Most small business owners are constantly on the move – physically and mentally. We spend our days overseeing production, meeting with customers, and putting out fires. Meanwhile, our minds are working overtime coming up with ideas for new products, new processes, or new marketing campaigns.
Does that sound about right?
Now don’t get me wrong, it can be a good thing to be constantly innovating and working to improve. For many of you, it is that drive that opened the door for you to pursue your dream of owning a business in the first place.
But constant movement and innovation can have an unwanted result, both for your employees and for your customers: confusion.
Greg Mckeown, writing in the Harvard Business Review, shares an instructive story:
“A few weeks before Steve Jobs passed away, I was at Apple having lunch with a leader there. We revisited the well-known story of Jobs returning to an almost-bankrupt Apple. Jobs could have tried to maximize profits by squeezing every cent out of each of the existing product lines. But instead, he led the charge to remove scores of products. (At the time, Apple had a dozen versions of the Macintosh alone.) Jobs cut out profitable business lines at a time when the company appeared it could least afford to do so, culling the business down to four clear product lines. My lunch companion and I agreed that this atypical move was critical to the Cupertino company’s transformation into what is arguably the most valuable business in the world.”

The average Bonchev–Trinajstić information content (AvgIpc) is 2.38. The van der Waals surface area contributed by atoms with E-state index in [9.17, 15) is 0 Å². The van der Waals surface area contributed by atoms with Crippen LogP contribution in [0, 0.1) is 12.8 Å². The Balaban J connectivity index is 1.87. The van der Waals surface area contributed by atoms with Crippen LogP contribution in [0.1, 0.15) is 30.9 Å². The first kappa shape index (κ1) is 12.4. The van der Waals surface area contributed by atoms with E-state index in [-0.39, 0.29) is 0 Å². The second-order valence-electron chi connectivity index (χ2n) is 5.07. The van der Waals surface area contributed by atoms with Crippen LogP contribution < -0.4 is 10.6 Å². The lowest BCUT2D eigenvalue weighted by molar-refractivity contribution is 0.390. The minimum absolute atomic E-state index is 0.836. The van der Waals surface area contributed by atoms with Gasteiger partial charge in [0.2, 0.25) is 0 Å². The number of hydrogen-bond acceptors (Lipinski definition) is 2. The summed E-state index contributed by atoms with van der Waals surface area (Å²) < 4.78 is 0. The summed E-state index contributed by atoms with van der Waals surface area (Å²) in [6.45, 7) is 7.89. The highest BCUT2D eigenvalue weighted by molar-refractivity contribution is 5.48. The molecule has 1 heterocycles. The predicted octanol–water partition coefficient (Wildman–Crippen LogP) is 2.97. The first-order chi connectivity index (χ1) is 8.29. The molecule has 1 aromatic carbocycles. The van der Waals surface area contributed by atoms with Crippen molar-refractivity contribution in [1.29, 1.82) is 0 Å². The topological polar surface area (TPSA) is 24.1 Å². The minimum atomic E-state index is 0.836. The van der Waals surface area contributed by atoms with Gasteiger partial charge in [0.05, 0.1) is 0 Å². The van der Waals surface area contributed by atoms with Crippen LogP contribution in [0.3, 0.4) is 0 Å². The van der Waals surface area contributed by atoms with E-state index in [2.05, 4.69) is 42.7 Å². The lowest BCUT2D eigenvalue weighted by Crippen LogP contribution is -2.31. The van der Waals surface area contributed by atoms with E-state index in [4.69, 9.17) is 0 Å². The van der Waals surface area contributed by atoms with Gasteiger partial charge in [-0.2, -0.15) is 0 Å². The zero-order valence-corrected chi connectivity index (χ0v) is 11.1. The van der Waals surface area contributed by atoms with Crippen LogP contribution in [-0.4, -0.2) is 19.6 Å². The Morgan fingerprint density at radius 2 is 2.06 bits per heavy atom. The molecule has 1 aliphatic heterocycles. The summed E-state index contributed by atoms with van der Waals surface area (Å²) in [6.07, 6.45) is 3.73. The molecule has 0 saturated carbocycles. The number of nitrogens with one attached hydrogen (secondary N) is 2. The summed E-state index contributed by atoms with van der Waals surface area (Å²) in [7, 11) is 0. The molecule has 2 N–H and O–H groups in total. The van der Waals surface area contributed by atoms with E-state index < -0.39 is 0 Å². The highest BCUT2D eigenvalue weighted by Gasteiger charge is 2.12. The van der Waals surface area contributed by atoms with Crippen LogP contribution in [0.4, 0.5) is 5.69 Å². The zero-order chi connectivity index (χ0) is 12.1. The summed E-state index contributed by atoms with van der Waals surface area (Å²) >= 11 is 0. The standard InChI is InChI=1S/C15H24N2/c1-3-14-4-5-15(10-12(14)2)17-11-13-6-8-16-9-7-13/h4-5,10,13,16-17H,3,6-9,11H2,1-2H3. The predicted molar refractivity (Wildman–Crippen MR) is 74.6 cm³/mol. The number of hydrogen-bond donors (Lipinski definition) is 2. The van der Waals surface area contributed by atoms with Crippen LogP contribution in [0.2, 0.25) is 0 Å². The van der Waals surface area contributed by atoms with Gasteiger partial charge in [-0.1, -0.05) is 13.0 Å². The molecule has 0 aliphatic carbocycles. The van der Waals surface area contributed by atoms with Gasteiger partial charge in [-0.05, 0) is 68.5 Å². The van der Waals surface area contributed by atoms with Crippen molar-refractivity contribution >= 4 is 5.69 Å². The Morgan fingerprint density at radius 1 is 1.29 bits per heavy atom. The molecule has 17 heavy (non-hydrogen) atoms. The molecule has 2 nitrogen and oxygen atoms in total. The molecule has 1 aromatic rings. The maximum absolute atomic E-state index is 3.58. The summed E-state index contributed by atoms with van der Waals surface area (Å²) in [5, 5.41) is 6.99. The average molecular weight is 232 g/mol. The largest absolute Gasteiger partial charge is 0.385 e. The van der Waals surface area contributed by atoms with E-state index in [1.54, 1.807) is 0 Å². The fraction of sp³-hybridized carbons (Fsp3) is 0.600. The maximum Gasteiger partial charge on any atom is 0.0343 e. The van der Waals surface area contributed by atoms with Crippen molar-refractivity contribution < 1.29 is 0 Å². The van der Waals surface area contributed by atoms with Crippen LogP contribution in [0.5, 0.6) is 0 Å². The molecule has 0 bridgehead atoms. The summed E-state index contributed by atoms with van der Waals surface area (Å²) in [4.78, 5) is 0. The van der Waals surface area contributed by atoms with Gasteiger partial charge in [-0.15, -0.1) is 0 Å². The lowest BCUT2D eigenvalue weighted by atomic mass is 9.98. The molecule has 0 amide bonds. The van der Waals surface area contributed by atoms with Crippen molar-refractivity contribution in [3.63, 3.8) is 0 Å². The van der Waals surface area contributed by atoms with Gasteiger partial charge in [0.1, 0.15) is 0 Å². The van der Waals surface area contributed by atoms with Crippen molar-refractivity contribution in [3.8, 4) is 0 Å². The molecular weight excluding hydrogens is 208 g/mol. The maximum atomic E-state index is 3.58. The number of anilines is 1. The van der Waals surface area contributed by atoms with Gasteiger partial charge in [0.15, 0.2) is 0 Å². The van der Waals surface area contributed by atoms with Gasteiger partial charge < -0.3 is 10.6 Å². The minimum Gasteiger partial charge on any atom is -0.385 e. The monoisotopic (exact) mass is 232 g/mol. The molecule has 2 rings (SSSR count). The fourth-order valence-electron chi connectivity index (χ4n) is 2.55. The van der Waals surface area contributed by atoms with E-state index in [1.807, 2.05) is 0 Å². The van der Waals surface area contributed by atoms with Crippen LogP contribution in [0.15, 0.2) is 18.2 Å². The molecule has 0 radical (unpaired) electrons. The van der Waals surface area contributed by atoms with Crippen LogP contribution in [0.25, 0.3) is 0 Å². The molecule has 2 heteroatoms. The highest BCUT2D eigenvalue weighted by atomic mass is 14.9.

Do you see the value to this approach? Jobs recognized the importance of clarity and focus – both internally, for employees, and externally. By dramatically reducing their product lines, Apple was able to focus their internal efforts on making each product as good as it could possibly be. Externally, customers were better able to understand the value of each product for their lives.
This doesn’t mean that you have to stop innovating and stop dreaming. It simply means that you need to discipline your thinking. Create a framework of your top products or services, and focus on improving them rather than on new ideas. Not only will this approach make it easier for your employees and your customers, but it will keep you from “spinning your wheels” in vain dreaming up projects that are unlikely to ever come to fruition.
Clarity of focus is a characteristic that world-class businesses share. Make it a part of your business culture!